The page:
Shabbat Shalom with a Heart Healthy Dose of Torah – M’tzora
|Last week, we read about how to tell if someone bears a designated “skin disease.” This week, we learn the rules and processes as part of the afflicted person’s purification. Often last week’s portion and this one are joined in one week. You get the diagnosis and the purification all in one week. When, however, it happens that the two separate (as with this year), we can’t help but pay attention to the reason that the sages declared them to be distinctly unique Torah portions.
I read the opening words of this week’s text and realized it opens with odd language. “Zot ti’h’yeh Torat metzorah – This is the Torah of the affliction.” Despite what the non-Jewish world thinks, “Torah” does not mean law. It means enlightenment or teaching. The verse maintains that the matter of purification is not legal or static. Purification must be handled on a case by case basis for each of us learns, heals, and responds in unique ways.
As a metaphor, the metzorah (afflicted person) is one seen as outside of normative society. Effectively, we think about people who live as racial minorities, with diverse gender orientations, religions, disabilities, or any host of attributes that make us unique. I stand challenged with the whole episode speaking to how we oppress the afflicted. We spend a lot of energy judging the afflicted one infectious. Last week, Torah gave us the rules for the color, style, and size of the white splotches of skin that serve as evidence of the affliction. This week, Torah offers the redeeming command instructing us to see the afflicted as a human whose potential makes them valuable to our society.
Ultimately, what becomes most important is our response to the affliction; or what we perceive to be an affliction. Last week, we got a normative societal response. We look at people who are different, and see them as the “other.” Often, people make presumptions about others based on their own cultural, spiritual, or religious myopia, long before they learn anything about each other. Face it; it takes a lot of effort to overcome our own stereotyping of others. We expect people with disabilities to experience limitations. Some people expect that people of other religions don’t authentically understand God. We see people different than ourselves as somehow afflicted in their divergence from our norm and our story.
How does the way in which people see the “other” make the “other” feel afflicted or cast out? What is it that we don’t understand? Since this portion is associated with “Torah”, we have an obligation to look past the lines of separation and presumption. Torah commands us to start with “human” and then realize that we all have blessings and limitations. Different is not a disability. Most often “different” affords me an opportunity to expand my horizons; helps me see the world through a broader lens.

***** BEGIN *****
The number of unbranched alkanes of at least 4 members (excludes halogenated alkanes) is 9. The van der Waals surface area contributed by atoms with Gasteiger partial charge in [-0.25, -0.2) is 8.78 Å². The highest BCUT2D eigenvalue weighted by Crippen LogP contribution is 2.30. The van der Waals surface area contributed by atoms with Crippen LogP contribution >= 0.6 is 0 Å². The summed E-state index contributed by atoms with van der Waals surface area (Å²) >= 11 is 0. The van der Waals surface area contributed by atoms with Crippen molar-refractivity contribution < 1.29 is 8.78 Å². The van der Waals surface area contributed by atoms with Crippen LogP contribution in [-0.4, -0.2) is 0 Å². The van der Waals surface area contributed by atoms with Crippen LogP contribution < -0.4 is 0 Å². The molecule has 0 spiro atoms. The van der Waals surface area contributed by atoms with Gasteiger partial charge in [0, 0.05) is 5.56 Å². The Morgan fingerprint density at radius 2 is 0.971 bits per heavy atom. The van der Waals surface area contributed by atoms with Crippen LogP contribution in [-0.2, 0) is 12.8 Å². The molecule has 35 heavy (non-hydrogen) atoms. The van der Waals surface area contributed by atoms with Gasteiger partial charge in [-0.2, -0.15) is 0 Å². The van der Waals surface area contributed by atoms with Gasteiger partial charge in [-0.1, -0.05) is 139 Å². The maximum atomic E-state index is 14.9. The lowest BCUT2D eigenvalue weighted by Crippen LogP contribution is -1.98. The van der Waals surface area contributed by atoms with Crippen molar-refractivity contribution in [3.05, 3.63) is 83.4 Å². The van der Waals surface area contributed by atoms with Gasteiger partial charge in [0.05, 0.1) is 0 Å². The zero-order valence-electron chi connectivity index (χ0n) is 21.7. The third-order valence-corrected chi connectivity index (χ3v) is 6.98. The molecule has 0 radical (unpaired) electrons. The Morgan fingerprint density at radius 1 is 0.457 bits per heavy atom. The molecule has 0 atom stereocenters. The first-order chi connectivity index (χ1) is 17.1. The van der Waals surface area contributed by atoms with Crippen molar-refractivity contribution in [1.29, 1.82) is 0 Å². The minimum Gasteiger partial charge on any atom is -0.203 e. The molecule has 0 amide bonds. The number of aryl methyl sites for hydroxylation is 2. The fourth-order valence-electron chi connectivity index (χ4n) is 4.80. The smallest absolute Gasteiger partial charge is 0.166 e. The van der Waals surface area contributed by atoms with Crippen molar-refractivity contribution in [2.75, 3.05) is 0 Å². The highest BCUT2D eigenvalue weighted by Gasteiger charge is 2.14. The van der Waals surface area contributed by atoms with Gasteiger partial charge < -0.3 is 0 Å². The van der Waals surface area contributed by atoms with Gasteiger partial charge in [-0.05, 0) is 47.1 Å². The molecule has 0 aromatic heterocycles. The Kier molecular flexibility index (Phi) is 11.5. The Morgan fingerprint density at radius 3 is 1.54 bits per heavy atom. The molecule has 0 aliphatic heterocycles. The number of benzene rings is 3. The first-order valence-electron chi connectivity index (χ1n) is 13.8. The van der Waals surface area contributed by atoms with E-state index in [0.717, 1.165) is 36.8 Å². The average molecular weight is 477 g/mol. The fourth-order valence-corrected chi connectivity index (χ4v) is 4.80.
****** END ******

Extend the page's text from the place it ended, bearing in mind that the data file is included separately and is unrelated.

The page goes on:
Today, though, we commemorate the most horrible moment in United States history. On this day, in 1861, Americans proved that they were willing to kill their neighbors – even their own family members – over rights, entitlements, and disagreements. To preserve slavery, the rebel Confederacy opened an attack on Fort Sumter and launched the Civil War. Many of the northern states participated in slavery, but at some point, our government decided it was wrong; or better, realized that it was. The war over racism has not resolved and will not until people realize how much we don’t understand about each other, but the nightmare of this anniversary reminds us that our own ignorance as to each other’s blessing has and can drive us to horrific acts.
I had the blessing of teaching a diversity training session at a disabled artist school in Lexington. Each artist had a care-taker / companion. I was working on helping the companion help the student artist. The day developed in an amazing way. More than the companions learned about helping the artists; they learned how much the artists helped grow them. Each had stories about what he/she learned from their student artist that changed how he/she saw the world. Beyond empathy, each had a takeaway that opened doors to new experiences and awareness. One shared that he took up painting, amazed at what his student could create with only his toes.
In every case, when we stand with each other, we stand on holy ground. God made each of us, and While I don’t believe that God is omnipotent, I don’t believe that God makes mistakes. If there exists something or someone we don’t understand, it is our issue, not God’s or the other person or object. We have so much to learn from each other. This engagement and our commitment to growth is Torah … all of it. Shabbat Shalom.